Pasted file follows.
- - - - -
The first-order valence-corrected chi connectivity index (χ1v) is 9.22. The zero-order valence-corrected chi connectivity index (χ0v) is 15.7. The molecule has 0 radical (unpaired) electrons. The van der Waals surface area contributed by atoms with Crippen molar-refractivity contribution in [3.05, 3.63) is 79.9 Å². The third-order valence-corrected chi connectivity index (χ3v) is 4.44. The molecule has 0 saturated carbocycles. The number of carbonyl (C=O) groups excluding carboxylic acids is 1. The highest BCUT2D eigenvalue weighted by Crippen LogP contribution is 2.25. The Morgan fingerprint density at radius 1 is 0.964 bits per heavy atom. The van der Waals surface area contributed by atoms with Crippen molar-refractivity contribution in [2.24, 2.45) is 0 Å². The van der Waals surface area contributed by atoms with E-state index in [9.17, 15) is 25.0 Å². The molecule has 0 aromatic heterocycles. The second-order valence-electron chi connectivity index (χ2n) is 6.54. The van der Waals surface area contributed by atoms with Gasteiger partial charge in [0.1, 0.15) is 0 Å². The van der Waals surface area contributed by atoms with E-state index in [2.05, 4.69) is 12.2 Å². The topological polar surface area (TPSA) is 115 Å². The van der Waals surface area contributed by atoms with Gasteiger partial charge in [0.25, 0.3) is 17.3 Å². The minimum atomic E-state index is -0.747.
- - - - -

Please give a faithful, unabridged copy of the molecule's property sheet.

The first-order valence-corrected chi connectivity index (χ1v) is 9.22. The zero-order valence-corrected chi connectivity index (χ0v) is 15.7. The molecule has 0 radical (unpaired) electrons. The van der Waals surface area contributed by atoms with Crippen molar-refractivity contribution in [3.05, 3.63) is 79.9 Å². The third-order valence-corrected chi connectivity index (χ3v) is 4.44. The molecule has 0 saturated carbocycles. The number of carbonyl (C=O) groups excluding carboxylic acids is 1. The highest BCUT2D eigenvalue weighted by Crippen LogP contribution is 2.25. The Morgan fingerprint density at radius 1 is 0.964 bits per heavy atom. The van der Waals surface area contributed by atoms with Crippen molar-refractivity contribution in [2.24, 2.45) is 0 Å². The van der Waals surface area contributed by atoms with E-state index in [9.17, 15) is 25.0 Å². The molecule has 0 aromatic heterocycles. The second-order valence-electron chi connectivity index (χ2n) is 6.54. The van der Waals surface area contributed by atoms with Gasteiger partial charge in [0.1, 0.15) is 0 Å². The van der Waals surface area contributed by atoms with E-state index in [2.05, 4.69) is 12.2 Å². The topological polar surface area (TPSA) is 115 Å². The van der Waals surface area contributed by atoms with Gasteiger partial charge in [0.25, 0.3) is 17.3 Å². The minimum atomic E-state index is -0.747.